This Attic is a Repository of Great Southern Cooking

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Restaurant Spotlight: The Attic

By DOMINIQUE DUPREE

It is hard to believe that this local, neighborhood restaurant has only been around for five years. The Attic has seamlessly blended into Belmont Heights and is fast becoming a local favorite to grab a bite, a cocktail or two, brunch after a fun Saturday night or enjoy a leisurely lunch with friends.

What cinches the deal is that this restaurant is located in a renovated, craftsman style house that reflects the history of the area like many of the historical homes in Long Beach, with the exception of the outdoor bar.

The Attic, located at 3441 E. Broadway Ave., is also a local patron of the arts, evidenced by the creative paintings on the walls and the tables in the outdoor dining area. Each table is designed by a different, local artist, some of whom Steve Massis, the owner of the Attic personally knows and every six weeks or so he holds an art exhibition at his restaurant featuring new, local art.

At The Attic, art, music, history and flavorful Cajun-Creole food meld into a delicious gumbo explosion. Speaking of which, you must try the chicken and okra gumbo – oh, the andouille sausage, bell peppers, onions, celery and spices slowly cooked with a brown butter roux, served over white rice and topped with scallions, it is enough to make you feel like you are on Bourbon Street listening to jazz while eating your gumbo.

Executive Chef Frankie Mirada was kind enough to offer a brief insider’s view on everything “Attic.” The Attic was originally a bungalow built in 1918 and has mainly been a historical, commercial building with a brief stint as a house for a conductor of the Pacific Electric Railway and his family in 1929.

Steve Massis’ idea for the Attic is that everyone is welcome and to perpetuate that homey feeling, the cutlery and dinnerware, are all different as if they were brought down from the attic, giving this restaurant a very eclectic and casual feel. There is nothing casual about the food, which is locally sourced and complexly flavored. The drink and entree menus change often which gives you an opportunity to return and try something new.

When you enter The Attic, you walk up the stairs on beautiful restored wooden floors, into a light, airy  open concept “living room,” and if you are lucky, you may be seated in the Blue Room which used to be the master bedroom. Chef Mirada’s kitchen, used to be a second bedroom. In the Blue Room you’ll find the proudly-framed photographs, newspaper clippings of downtown Long Beach and even a picture of the house before it became a commercial business.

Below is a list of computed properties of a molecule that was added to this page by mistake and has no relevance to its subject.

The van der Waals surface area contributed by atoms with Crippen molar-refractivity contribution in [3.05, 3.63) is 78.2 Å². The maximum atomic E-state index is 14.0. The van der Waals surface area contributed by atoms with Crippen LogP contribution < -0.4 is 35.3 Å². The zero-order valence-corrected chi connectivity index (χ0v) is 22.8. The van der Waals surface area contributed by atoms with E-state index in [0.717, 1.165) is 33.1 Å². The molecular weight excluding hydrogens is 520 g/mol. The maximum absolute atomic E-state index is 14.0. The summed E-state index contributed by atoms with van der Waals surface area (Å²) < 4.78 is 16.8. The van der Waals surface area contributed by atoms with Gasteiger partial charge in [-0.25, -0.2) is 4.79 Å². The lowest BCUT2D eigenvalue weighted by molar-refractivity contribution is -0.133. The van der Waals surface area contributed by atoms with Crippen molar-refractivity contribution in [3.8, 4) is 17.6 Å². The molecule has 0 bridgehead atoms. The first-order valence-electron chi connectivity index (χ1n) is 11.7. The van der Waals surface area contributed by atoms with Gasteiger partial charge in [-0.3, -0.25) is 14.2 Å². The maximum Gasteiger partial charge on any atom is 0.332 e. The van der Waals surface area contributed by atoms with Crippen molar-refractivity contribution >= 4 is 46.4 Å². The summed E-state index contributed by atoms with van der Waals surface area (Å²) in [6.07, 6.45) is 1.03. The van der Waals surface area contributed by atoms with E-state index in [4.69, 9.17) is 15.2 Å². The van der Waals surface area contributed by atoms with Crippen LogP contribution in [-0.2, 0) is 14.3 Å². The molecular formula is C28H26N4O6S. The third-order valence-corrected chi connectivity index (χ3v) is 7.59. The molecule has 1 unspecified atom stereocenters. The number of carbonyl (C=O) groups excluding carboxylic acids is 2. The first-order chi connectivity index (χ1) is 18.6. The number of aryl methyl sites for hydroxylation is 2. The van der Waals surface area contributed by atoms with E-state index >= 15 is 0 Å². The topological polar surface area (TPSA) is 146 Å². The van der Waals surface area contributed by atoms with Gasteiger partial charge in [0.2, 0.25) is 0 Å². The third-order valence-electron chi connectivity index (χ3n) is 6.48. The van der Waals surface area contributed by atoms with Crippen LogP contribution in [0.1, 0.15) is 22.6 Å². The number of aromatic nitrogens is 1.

The Attic is known for its Bloody Mary’s and Mac n’ Cheetos which is deliciously creamy macaroni and cheese topped with crumbled Flamin’ Hot Cheetos and green onions. But if you would like to take a culinary journey, you have to try the FGT caprese stack – fried green tomatoes, fresh mozzarella and basil, dusted with black pepper and drizzled with balsamic – The Attic’s take on the South meets Italy. For the entree, order the shrimp and grits, classic Southern comfort food with an Attic “twist” – grilled garlic and herb-crusted shrimp served over tasso grits, drizzled with honey and topped with rosemary and herbs. Wash it down with freshly-made strawberry lemonade. And for dessert, the bananas foster bread pudding is perfect to sweeten your palate – bananas flambeéd with cinnamon sugar and topped with chantilly cream.

The camaraderie among everyone working at The Attic, from hostess to manager who made my refreshing strawberry lemonade on the spot, is reflected in the laughter, the sound of forks and knives on plates and the smiles of everyone which can clearly be seen by anyone on Broadway. Looking on, which is easy due to the al fresco dining, makes one feel a part of a good time that is easily accessible by all; simply by crossing Broadway or stopping on a whim and finding that elusive parking spot to join in on the fun. Chef Mirada considers New Orleans-style cuisine to be an American cuisine on its own since its influences hail from Africa, the native Americans and France – a true melting pot – and so under his watchful eye, the good times continue to roll for The Attic.



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